How to safely celebrate holidays and avoid respiratory viruses
Winter is time for many fun holiday traditions. It is also the season for respiratory viruses, including influenza, RSV and COVID. This year, we have already seen a major (and earlier than expected) spike in RSV cases resulting in many excess hospitalizations in kids — and an earlier than expected rise in influenza. Severe COVID-19 cases are creeping up as well.
The amount of respiratory illnesses out there can be overwhelming and it may seem impossible to keep track. It is natural to wonder: how can I keep myself and loved ones safe from viruses this holiday season?
As an infectious diseases physician at the University of Chicago Medicine, I can tell you that there are no easy answers or clear-cut decisions. Still, I can offer recommendations and considerations to ensure your holidays are as safe as possible.
How can I safely celebrate the holidays this year?
Be extra careful leading up to the holidays.
Before a big group event where you will be around vulnerable individuals, it is smart to limit your risk of catching something in the days leading up to the event. For example, if you are planning a holiday gathering with an elderly or immunocompromised family member, wear a mask at your work holiday gathering the week before. If you can’t take measures to limit your own exposures before visiting with vulnerable people, wear a mask around them and increase ventilation by opening windows and using a filter like a diy Corsi-Rosenthal box.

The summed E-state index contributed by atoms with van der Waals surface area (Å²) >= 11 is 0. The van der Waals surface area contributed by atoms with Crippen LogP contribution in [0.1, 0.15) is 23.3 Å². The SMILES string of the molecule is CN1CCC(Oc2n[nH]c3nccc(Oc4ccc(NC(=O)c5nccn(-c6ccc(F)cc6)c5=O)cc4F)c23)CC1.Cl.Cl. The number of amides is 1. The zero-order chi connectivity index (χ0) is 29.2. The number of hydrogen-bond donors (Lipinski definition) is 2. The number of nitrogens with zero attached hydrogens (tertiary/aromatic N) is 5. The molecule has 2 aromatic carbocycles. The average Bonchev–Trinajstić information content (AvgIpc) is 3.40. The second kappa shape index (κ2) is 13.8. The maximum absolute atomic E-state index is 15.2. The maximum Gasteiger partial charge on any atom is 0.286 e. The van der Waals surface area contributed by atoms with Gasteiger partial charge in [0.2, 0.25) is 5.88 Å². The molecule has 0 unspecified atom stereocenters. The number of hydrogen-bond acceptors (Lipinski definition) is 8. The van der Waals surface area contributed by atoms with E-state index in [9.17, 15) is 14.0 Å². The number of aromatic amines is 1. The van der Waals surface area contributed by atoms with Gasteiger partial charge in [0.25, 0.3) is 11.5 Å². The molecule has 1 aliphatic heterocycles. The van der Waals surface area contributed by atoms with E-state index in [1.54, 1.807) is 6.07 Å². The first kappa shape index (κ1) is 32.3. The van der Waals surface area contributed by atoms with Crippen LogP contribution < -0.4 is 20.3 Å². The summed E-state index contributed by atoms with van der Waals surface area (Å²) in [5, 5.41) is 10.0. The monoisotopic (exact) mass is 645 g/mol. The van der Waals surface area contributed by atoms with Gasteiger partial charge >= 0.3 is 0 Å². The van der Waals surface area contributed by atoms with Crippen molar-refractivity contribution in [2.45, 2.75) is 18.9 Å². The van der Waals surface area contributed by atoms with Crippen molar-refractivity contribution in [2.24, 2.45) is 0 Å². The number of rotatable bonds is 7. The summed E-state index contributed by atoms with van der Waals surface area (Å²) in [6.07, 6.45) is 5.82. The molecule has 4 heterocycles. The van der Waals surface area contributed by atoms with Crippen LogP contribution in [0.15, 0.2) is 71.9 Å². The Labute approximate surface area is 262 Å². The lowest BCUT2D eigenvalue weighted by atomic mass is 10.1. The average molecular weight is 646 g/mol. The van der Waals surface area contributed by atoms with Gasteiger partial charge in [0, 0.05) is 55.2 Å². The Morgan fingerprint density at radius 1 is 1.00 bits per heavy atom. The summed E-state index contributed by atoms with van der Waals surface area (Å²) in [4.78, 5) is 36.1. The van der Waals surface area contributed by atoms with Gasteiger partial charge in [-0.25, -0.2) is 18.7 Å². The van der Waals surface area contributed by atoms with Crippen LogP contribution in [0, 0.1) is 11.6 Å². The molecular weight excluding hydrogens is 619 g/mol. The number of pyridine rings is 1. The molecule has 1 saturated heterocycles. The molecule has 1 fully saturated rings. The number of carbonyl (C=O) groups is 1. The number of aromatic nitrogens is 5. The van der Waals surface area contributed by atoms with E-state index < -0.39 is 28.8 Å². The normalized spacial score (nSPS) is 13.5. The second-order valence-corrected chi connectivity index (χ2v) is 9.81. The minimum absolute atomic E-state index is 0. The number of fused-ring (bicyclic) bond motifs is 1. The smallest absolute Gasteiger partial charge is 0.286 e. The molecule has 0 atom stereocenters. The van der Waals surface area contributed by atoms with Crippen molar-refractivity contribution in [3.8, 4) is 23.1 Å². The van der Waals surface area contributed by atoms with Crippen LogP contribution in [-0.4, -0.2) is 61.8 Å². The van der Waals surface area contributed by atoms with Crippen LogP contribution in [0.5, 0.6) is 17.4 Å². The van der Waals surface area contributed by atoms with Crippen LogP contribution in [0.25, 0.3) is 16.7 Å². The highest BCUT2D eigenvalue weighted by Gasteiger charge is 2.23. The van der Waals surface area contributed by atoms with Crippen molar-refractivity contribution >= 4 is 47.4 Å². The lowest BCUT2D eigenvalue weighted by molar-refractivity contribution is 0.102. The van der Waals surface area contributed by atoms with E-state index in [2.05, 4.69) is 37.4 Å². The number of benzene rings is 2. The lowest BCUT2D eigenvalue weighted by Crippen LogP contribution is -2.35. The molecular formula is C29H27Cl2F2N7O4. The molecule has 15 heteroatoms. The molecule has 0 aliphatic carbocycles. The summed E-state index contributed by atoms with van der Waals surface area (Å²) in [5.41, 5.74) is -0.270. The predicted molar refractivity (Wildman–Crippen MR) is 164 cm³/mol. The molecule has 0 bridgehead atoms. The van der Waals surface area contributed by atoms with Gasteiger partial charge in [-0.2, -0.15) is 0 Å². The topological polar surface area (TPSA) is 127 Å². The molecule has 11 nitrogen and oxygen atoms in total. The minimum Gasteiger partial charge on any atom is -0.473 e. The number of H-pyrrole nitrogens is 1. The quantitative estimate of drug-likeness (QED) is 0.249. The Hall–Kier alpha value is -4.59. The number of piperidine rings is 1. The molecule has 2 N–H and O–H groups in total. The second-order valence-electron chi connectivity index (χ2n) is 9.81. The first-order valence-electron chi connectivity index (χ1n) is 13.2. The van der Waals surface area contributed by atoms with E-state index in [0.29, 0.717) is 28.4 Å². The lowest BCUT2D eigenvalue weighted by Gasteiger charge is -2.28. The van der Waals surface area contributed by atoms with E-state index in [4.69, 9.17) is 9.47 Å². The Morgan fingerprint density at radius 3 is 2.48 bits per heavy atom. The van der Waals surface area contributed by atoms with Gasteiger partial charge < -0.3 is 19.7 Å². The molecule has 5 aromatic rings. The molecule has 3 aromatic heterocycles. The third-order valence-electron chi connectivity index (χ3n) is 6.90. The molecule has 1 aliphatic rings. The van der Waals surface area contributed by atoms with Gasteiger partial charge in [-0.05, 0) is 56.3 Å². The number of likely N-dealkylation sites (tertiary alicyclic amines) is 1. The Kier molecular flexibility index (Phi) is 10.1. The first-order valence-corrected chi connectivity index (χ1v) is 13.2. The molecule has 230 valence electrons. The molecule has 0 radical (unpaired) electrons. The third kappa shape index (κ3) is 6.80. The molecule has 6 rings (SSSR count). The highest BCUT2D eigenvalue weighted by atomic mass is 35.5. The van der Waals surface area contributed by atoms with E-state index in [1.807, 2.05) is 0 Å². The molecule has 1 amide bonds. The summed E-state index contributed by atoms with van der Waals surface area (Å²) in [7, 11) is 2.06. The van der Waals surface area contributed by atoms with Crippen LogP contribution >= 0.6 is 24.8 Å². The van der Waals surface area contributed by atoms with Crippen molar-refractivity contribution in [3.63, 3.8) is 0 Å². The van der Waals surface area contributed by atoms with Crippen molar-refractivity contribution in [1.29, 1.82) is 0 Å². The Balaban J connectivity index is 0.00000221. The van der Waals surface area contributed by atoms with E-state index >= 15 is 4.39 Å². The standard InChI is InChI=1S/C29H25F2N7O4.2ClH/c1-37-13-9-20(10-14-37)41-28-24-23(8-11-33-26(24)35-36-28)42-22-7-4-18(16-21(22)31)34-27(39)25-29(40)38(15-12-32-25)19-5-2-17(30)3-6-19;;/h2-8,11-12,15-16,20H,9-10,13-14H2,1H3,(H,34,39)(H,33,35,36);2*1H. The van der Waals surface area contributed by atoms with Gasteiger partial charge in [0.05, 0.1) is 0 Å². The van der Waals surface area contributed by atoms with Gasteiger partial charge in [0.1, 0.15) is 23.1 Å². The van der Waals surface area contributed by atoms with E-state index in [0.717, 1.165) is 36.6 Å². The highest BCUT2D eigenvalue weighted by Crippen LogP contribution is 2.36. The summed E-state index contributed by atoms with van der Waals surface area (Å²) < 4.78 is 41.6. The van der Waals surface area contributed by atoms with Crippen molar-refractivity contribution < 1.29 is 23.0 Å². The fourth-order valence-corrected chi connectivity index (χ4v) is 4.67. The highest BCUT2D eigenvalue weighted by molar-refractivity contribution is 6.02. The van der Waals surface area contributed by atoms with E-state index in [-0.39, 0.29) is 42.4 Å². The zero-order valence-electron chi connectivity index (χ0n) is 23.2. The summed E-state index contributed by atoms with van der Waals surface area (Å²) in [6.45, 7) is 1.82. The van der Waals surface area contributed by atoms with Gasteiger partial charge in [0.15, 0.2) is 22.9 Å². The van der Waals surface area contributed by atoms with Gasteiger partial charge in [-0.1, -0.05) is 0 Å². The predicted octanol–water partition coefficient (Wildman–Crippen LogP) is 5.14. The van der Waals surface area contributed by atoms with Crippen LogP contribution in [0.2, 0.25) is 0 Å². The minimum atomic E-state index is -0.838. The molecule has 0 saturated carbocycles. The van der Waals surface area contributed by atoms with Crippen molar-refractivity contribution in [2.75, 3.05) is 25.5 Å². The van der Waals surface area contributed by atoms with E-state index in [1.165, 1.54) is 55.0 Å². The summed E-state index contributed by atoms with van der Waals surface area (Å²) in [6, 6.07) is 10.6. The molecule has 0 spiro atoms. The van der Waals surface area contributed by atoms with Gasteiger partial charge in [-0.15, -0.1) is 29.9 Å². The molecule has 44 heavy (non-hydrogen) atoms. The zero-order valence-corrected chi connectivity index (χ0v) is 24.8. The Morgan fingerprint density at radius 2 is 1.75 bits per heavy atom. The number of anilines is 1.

Get your recommended vaccinations.
There are no vaccines available for many respiratory viral infections, such as RSV. But you can help protect yourself from flu and COVID. New vaccines are available this season that are tailored to the current variants. These vaccines won’t provide complete protection from catching flu or COVID but they will go a long way toward making you less sick if you do. Both vaccines are proven to reduce the risk of hospitalization and decrease the length of illness, getting you back to work and play faster. If you haven’t gotten both an updated flu vaccine and a COVID-19 vaccine this fall, you can get them for free at a local pharmacy or doctor’s office. Also, check online for vaccine events in your area. Hurry — flu and COVID are rising earlier than expected.
Stay home if you have any symptoms of a respiratory illness.
It may seem like “just a cold” or “just allergies,” but it is important to play it safe if you’re feeling under the weather. What is a minor nuisance to you could put someone else on life support. Don’t risk it.
If you can get tested at the doctor’s office or a nearby testing facility, that’s great. If not, you can do a COVID test at home. However, you should follow the directions carefully and repeat the test a couple of days later if it is negative. The COVID rapid antigen tests done at home can have a false negative result in the first couple of days of symptoms so if you are just starting to feel sick and your home COVID test is negative, you should still stay home and avoid contact with people who might be high-risk. Currently, we don’t have at home tests for flu or RSV.